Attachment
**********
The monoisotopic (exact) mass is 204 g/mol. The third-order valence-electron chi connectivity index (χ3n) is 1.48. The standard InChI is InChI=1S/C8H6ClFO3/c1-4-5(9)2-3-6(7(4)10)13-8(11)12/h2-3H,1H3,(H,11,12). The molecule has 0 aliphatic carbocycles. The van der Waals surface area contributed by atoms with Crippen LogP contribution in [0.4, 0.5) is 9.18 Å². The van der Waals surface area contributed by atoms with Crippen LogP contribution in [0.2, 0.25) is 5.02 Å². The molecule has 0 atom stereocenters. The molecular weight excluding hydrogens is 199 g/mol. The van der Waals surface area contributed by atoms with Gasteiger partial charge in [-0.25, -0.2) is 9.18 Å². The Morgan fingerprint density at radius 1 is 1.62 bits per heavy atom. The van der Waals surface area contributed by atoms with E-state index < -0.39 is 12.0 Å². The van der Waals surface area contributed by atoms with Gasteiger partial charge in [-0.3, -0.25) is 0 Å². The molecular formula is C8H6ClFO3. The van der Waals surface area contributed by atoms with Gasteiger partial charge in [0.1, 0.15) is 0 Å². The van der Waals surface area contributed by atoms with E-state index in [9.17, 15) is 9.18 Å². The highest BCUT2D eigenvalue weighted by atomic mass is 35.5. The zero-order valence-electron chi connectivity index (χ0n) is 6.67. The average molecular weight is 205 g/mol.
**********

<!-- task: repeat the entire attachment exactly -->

The monoisotopic (exact) mass is 204 g/mol. The third-order valence-electron chi connectivity index (χ3n) is 1.48. The standard InChI is InChI=1S/C8H6ClFO3/c1-4-5(9)2-3-6(7(4)10)13-8(11)12/h2-3H,1H3,(H,11,12). The molecule has 0 aliphatic carbocycles. The van der Waals surface area contributed by atoms with Crippen LogP contribution in [0.4, 0.5) is 9.18 Å². The van der Waals surface area contributed by atoms with Crippen LogP contribution in [0.2, 0.25) is 5.02 Å². The molecule has 0 atom stereocenters. The molecular weight excluding hydrogens is 199 g/mol. The van der Waals surface area contributed by atoms with Gasteiger partial charge in [-0.25, -0.2) is 9.18 Å². The Morgan fingerprint density at radius 1 is 1.62 bits per heavy atom. The van der Waals surface area contributed by atoms with E-state index < -0.39 is 12.0 Å². The van der Waals surface area contributed by atoms with Gasteiger partial charge in [-0.3, -0.25) is 0 Å². The molecular formula is C8H6ClFO3. The van der Waals surface area contributed by atoms with Gasteiger partial charge in [0.1, 0.15) is 0 Å². The van der Waals surface area contributed by atoms with E-state index in [9.17, 15) is 9.18 Å². The highest BCUT2D eigenvalue weighted by atomic mass is 35.5. The zero-order valence-electron chi connectivity index (χ0n) is 6.67. The average molecular weight is 205 g/mol.